Foundations of Listening Instruction

Report
Foundations in Listening
Instruction
Diagnostic Approach,
Decoding, & Meaning Building
* Field, J. (2008). Listening in the language classroom.
Types of Listening
• Genres of Listening Events
– Face-to-face: conversation, giving and receiving
information, negotiation
– Distant, but two-way: phone, taking a message
– External to listener: announcements, instructions,
answering machines/voicemail
– Listening for Pleasure: tv/movie clips, jokes, stories, songs
– Informative: news headlines, news items, documentaries
– Instructional: lessons, lectures
– Persuasive: advertisements
Listener Response and Genre List
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Conversation: listen and respond,
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eavesdrop
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Negotiation: listen and
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respond/challenge, retain detailed
meaning
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Transmission of Information: locate and
retain main points
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Announcement: listen for one item
(listen for specific information)
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News Headlines: listen for items of
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interest
News Reports: listen for items of
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interest, listen for main points
Sports/Outdoor Broadcast: Construct •
spatio-visual representation
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Song: gist, words
Personal Narrative: plot essentials
Film/TV Drama: plot essentials
Instruction: listen and do, listen, retain
details and their order
Form-filling: Scan and locate relevant
points
Phone: listen and respond, allow for
minimal context
Take message: close listening for details
Lesson: listen for main points, show
understanding
Lecture: listen for main points and
relative importance, take notes
Tour Guide: listen for main points
Translation: listen for meaning,
rephrase.
Listening Types
• Low attention: (global) skimming, phatic communion
(understanding intentions such as in a greeting); (local)
scanning.
• medium attention: (global) listening for plot/commentary,
conversational listening, information exchange; (local) focused
scanning, search listening, message listening
• deep attention: (global) close listening for main points and
connections; (local) close listening for main points and details
• very deep attention: (global) listening to check critical facts;
(local) listening for vital instructions, listening to the form of
words (exact words)
Diagnostic Approach
• Teaching should be a constant process of
assessment and instructional modification.
• Teachers should assess (or understand)
students’ listening problems and apply the
appropriate instructional interventions.
• Diagnosing listening difficulties isn’t easy, but
it is worthwhile.
• Diagnostics are concerned with two general
categories: decoding & meaning-building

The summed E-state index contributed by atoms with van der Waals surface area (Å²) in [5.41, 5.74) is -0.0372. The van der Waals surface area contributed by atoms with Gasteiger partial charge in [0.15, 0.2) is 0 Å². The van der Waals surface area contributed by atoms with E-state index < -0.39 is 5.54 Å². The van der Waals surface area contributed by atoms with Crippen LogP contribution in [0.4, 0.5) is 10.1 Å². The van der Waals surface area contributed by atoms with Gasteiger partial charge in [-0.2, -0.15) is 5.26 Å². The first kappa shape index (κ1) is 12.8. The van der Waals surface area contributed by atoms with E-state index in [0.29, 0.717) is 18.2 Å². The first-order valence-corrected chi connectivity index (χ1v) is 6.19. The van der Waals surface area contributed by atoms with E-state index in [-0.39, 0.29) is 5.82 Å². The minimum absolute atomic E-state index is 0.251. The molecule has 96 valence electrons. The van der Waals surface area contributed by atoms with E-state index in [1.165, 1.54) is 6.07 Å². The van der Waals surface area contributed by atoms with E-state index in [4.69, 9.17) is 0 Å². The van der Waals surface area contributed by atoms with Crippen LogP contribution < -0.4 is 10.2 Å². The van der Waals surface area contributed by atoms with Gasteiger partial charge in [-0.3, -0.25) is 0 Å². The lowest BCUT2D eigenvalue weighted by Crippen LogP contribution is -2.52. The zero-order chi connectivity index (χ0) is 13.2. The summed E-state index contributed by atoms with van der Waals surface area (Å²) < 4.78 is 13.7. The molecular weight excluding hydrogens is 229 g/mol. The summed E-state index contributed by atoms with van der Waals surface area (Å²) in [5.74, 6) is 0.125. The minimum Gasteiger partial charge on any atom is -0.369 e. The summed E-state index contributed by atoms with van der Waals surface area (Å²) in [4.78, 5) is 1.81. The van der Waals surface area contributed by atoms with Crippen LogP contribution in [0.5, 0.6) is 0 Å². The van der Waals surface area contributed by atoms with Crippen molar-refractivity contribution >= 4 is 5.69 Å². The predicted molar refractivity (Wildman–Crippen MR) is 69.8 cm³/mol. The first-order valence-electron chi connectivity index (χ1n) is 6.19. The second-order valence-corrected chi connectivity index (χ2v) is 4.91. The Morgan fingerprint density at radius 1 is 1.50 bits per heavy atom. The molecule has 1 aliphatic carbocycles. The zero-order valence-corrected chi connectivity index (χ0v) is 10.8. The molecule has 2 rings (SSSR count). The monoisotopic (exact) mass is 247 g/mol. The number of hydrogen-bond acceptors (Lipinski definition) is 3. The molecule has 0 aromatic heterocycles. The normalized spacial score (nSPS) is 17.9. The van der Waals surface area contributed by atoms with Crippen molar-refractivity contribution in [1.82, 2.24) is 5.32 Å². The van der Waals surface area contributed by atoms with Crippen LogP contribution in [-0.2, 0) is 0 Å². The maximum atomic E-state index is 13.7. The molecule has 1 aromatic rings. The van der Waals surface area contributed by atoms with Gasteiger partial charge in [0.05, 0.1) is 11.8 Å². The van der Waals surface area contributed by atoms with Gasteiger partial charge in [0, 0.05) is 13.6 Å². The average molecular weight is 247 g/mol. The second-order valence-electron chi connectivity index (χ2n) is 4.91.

Decoding
• Decoding: translating the speech signal into
speech sounds, words and clauses, and finally
into a literal meaning
– "...acoustic cues which have to be translated first into
the sounds of the target language and then into words
and phrases in the listener's vocabulary and then into
an abstract idea."
• Making sense of the speech signal. Really about
recognition of symbols and constructions.
• Often generalizable, thus somewhat easier to
work into instruction.
Diagnostic Approach to Decoding
• Problems decoding can be related to: sounds, syllables,
words, grammatical patterns, or features of intonation
– These can be difficult to categorize sometime since it
might look like one category but is really another.
• Two types of problems:
– Text Problem of Decoding: relating to the knowledge of the
language and dealt with by providing information.
– Process Problem of Decoding: relating to a gap in the
learner's listening competence.
• Address with "micro-listening tasks." Short tasks working on a
particular problem.
• Dictation - good for diagnosing these problems.
Meaning-Building
• Operation of taking the raw information in the decoding phase and
filtering it through context, background knowledge, understandings of the
world, and relevance to the parties involves.
– You have to situate the text in the context in which it is said and
received.
• Adding to the bare meaning provided by decoding and relating it to what
has been said before.
– expanding the meaning of what is said.
– collect and build on the incoming pieces of information. processing
and filtering language. Keep what's important, discard what isn't.
• "...problems of meaning building are often closely related to an individual
utterance or an individual context and might not occur elsewhere." Thus,
not as easy to work into instruction.
Diagnostic Approach to
Meaning-Building
• General meaning-building processes:
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Text-so-far: what the listener has heard
Context: outside information the listener brings in to understand
Pragmatics: understandings, intentions of the speaker
Global Understanding: the overall direction of the text.
• What can teachers do to work on these areas? Ask students to:
– summarize what they have heard; predict what will come next.
– use background knowledge to more fully describe the context of the
text.
– use speaker's opening sentences to identify the situation (prediction
of sorts)
– listen for pronouns and describe what they are related to.
– paraphrase ambiguous text
– identify main idea, attitude, role of speaker, etc.
Decoding – Sound Variation
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Phoneme Variation
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Difficult to match sound to phoneme, to distinguish where one phoneme begins and another ends
(co-articulation), compression of phonemes in different positions, and isolation and identification of
phonemes is important to distinguish between similar sounding words.
Word Variation
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Redistribution: Cliticisation, Resyllabification, Function words
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Transitions Between Words: Assimilation, Elision